JW: Can you share with us some of your history and how you became an acupuncturist? What did you do prior to becoming an acupuncturist? Where did you go to school?
Health and Wellness Partnership
Yo San University of Traditional Chinese Medicine and The Wellness Center at the LAC + USC Historic General Hospital recently joined forces to extend care to the residents of Boyle Heights area of Los Angeles.
The Art of Listening
One of the most important clinical concepts for me was voiced by the legendary physician William Osler. "Listen to your patient, he/she is telling you the diagnosis." After treating literally thousands of patients, it can become almost second nature to quickly discover clues which reveal the underlying diagnosis.
Designing a Fitness Plan (Part 4): Blending Pain Relief With Healthy Aging
Pain relief is still the No. 1 reason patients come to my office. However, most of my patients have other goals as well, such as: "I want to lose 10 to 20 pounds"; "I feel old and want to slow down the aging process"; "My doctor says I am becoming a diabetic and need to exercise"; or "I'm tired and want more energy."
January, 2004, Vol. 04, Issue 01
By Whitney Lowe, LMT
The highly refined palpation skills of massage practitioners are such that we often identify tissue abnormalities before the client is aware of them. An indication that we should refer a patient for further evaluation is when we identify something we aren't sure of but know shouldn't normally be there.One such example may occur with a synovial ganglion cyst, which occurs most commonly around the wrist, though they may occur elsewhere.
Exactly how and why these ganglions form is poorly understood. This makes it difficult to formulate a consistently reliable treatment. Despite the similarity in name, a ganglion cyst is different than the ganglion that is a collection of nerve cells. The ganglion cyst is a fibrous swelling that occurs near joints and is often associated with joint capsules or tendon sheaths. It contains a clear mucinous fluid that is different than the synovial fluid contained within joint capsules.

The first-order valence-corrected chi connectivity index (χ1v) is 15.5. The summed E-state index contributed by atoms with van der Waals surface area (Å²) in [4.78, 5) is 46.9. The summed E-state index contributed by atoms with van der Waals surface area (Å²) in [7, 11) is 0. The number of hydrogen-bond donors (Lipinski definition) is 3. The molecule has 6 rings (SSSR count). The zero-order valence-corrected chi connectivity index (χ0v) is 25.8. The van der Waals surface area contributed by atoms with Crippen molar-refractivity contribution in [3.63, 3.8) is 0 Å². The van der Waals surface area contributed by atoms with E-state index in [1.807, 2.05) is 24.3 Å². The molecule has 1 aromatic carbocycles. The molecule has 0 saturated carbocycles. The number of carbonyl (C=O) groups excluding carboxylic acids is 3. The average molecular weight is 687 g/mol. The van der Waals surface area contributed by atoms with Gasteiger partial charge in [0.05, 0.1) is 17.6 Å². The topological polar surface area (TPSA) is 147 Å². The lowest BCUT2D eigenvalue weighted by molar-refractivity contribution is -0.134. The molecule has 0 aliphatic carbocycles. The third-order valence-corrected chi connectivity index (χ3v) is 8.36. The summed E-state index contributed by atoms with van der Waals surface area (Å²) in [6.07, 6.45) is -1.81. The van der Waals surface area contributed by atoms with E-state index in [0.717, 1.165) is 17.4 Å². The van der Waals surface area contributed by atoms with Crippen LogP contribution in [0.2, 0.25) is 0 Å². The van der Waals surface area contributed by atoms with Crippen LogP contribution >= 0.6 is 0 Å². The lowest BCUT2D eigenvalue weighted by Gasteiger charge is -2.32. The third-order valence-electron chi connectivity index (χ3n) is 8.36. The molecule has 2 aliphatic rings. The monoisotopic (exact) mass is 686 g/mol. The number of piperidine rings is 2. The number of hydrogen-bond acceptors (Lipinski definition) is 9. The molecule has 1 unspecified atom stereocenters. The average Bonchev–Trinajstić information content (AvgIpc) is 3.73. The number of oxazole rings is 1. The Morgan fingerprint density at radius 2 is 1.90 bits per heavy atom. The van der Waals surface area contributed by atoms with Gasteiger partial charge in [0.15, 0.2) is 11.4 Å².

It is estimated that about 60 percent to 70 percent of all ganglions are dorsal wrist ganglions. Those on the volar surface of the wrist make up about 20 percent, and the remaining percentage occur in other regions of the body. The cysts are more common in women than men, and there does not appear to be any association with hand dominance. They are most commonly evaluated through clinical examination, although much greater detail about the makeup of the ganglion can be derived from a detailed diagnostic study, such as MRI. They usually become evident from a visible bump under the skin and may or may not be painful; however, as they get larger, they will likely become painful, especially if pressed. In some cases, the cysts may not be visible at all. These are called occult ganglions. You may discover them with palpation and treatment of the wrist region before the client is aware of them.
How and why ganglions occur is still something of a mystery. Various theories have suggested that they involve growths on the retinacula of tendons, knots of dysfunctional tissue, herniation of the synovial sheath of joints, or various other lesions. Some people report noticing them after an acute injury, but there is no significant evidence that suggests they are caused by another mechanical trauma to the region. Because the swelling can become pronounced, there is often concern about the nature of the problem. While for some it is a cosmetic issue, others may fear it is related to a more serious problem like a cancerous growth.
It is important to evaluate these other possibilities; however, the most likely pathology - especially with wrist ganglions - is not serious. In many cases, the ganglion itself will not be painful, but may cause pain because of where it is has developed. For example, ganglion cysts are one possible cause of pain from nerve entrapment in certain regions. Compression of the ulnar nerve in Guyon's canal or the median nerve in the carpal tunnel can occur from ganglions. Since nerve entrapments in these regions can be relatively common, it is easy to overlook the presence of the ganglion as a cause in favor of one of the more common explanations for nerve entrapment pain.
There are a number of options for treatment of ganglion cysts. Ironically, pressure directly on the ganglion is still advocated by some as a means of treating it; however, you should not treat the ganglion by pressing on it. It is better to leave treatment decisions to other professionals. The more common procedure for ganglions is aspiration with a needle to remove the excess fluid and then let the ganglion dissipate on its own.
Luckily, few people today advocate the former treatment, which was to whack the ganglions with the Bible! There are a number of reports in the medical literature about distal radius fractures that occurred from this "treatment." Knowing a little more about ganglions will help you address the problem when you come upon it.
Click here for more information about Whitney Lowe, LMT.